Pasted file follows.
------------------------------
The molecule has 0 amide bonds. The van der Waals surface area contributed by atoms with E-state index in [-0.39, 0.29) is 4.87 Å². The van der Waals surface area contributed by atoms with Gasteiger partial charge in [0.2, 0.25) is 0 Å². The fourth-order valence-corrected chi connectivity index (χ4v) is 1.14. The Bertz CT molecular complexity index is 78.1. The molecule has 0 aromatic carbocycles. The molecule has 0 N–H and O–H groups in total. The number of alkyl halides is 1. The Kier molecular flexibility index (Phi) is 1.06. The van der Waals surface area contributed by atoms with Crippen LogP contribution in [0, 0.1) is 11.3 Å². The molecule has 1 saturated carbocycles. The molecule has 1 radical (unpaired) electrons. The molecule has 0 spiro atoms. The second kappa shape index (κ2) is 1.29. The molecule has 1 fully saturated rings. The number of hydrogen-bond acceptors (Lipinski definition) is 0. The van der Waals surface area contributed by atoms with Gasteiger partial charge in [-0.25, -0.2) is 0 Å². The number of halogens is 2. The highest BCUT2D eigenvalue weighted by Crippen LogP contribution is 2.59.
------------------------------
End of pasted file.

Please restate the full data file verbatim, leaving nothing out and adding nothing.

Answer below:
The molecule has 0 amide bonds. The van der Waals surface area contributed by atoms with E-state index in [-0.39, 0.29) is 4.87 Å². The van der Waals surface area contributed by atoms with Gasteiger partial charge in [0.2, 0.25) is 0 Å². The fourth-order valence-corrected chi connectivity index (χ4v) is 1.14. The Bertz CT molecular complexity index is 78.1. The molecule has 0 aromatic carbocycles. The molecule has 0 N–H and O–H groups in total. The number of alkyl halides is 1. The Kier molecular flexibility index (Phi) is 1.06. The van der Waals surface area contributed by atoms with Crippen LogP contribution in [0, 0.1) is 11.3 Å². The molecule has 1 saturated carbocycles. The molecule has 1 radical (unpaired) electrons. The molecule has 0 spiro atoms. The second kappa shape index (κ2) is 1.29. The molecule has 1 fully saturated rings. The number of hydrogen-bond acceptors (Lipinski definition) is 0. The van der Waals surface area contributed by atoms with Gasteiger partial charge in [-0.25, -0.2) is 0 Å². The number of halogens is 2. The highest BCUT2D eigenvalue weighted by Crippen LogP contribution is 2.59.